This book is a graduate level textbook on the mathematical theory of nonlinear programming and algorithms for the solution of nonlinear programming problems. In addition to its primary role as a textbook this book will also be of interest to many readers as a reference for definitions and theorems in the theory of nonlinear programming.

In the first six chapters, the authors introduce convex analysis, optimality conditions for nonlinear programming problems, constraint qualifications, and the theory of duality for nonlinear programming problems. The discussion is thorough and mathematically rigorous, with formal definitions, theorems, and proofs. This material will only be accessible to students with a strong background in linear algebra, vector calculus, and analysis. The exercises range from straightforward applications of the definitions and theorems to much more challenging problems. At over 300 pages, there is easily enough material in these chapters for a semester long course covering the theory of mathematical programming.

In the final five chapters, the authors discuss algorithms for the solution of unconstrained and constrained nonlinear programming problems. The authors discuss Newton's method, quasi-Newton, and conjugate gradient methods for unconstrained optimization. They also introduce penalty and barrier function methods, successive linear programming and sequential quadratic programming methods for constrained optimization problems. In the final chapter, the authors describe specialized methods for linear complementarity, quadratic programming, fractional programming, and geometric programming problems. The algorithms are illustrated with simple computational examples.

The strength of this book is in its discussion of the theory of nonlinear programming in chapters one through six. No other introductory textbook in nonlinear programming is as complete and rigorous as this book. However, the material on methods for the solution of nonlinear programming problems is not nearly as strong. In particular, this book is weak in its discussion of numerical analysis issues, the time and space complexity of algorithms, and practical implementation details. Furthermore, the limited discussion of interior point methods for linear programming and conic optimization is out of proportion to their importance in current research and computational practice.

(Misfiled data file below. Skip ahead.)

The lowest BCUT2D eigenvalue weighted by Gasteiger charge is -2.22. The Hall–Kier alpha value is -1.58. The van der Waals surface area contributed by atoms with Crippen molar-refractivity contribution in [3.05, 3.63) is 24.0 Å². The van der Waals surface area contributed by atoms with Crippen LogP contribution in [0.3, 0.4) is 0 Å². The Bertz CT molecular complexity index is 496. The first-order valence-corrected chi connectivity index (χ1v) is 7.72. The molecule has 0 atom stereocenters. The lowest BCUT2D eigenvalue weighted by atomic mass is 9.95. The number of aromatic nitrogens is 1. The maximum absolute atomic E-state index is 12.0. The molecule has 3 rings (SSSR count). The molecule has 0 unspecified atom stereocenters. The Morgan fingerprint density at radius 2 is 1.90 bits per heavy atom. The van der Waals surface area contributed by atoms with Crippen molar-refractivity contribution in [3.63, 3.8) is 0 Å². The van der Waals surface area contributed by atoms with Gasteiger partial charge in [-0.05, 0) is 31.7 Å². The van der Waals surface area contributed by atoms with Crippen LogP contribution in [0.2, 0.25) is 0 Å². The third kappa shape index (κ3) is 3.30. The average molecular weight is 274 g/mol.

This textbook is highly recommended for a course in the theory of nonlinear programming aimed at students with a strong mathematical background. For courses focused on algorithms for nonlinear programming and particularly for students with weaker mathematics backgrounds, the textbooks by Fletcher, Luenberger, and Nocedal and Wright may be more appropriate.

**References:**

Roger Fletcher, *Practical Methods of Optimization* , 2nd ed., Wiley, 2000.

David G. Luenberger, Linear and Nonlinear Programming , 2nd ed., Springer, 2003.

Jorge Nocedal and Stephen Wright, *Numerical Optimization* , Springer, 1996.

Brian Borchers is a professor of Mathematics at the New Mexico Institute of Mining and Technology. His interests are in optimization and applications of optimization in parameter estimation and inverse problems.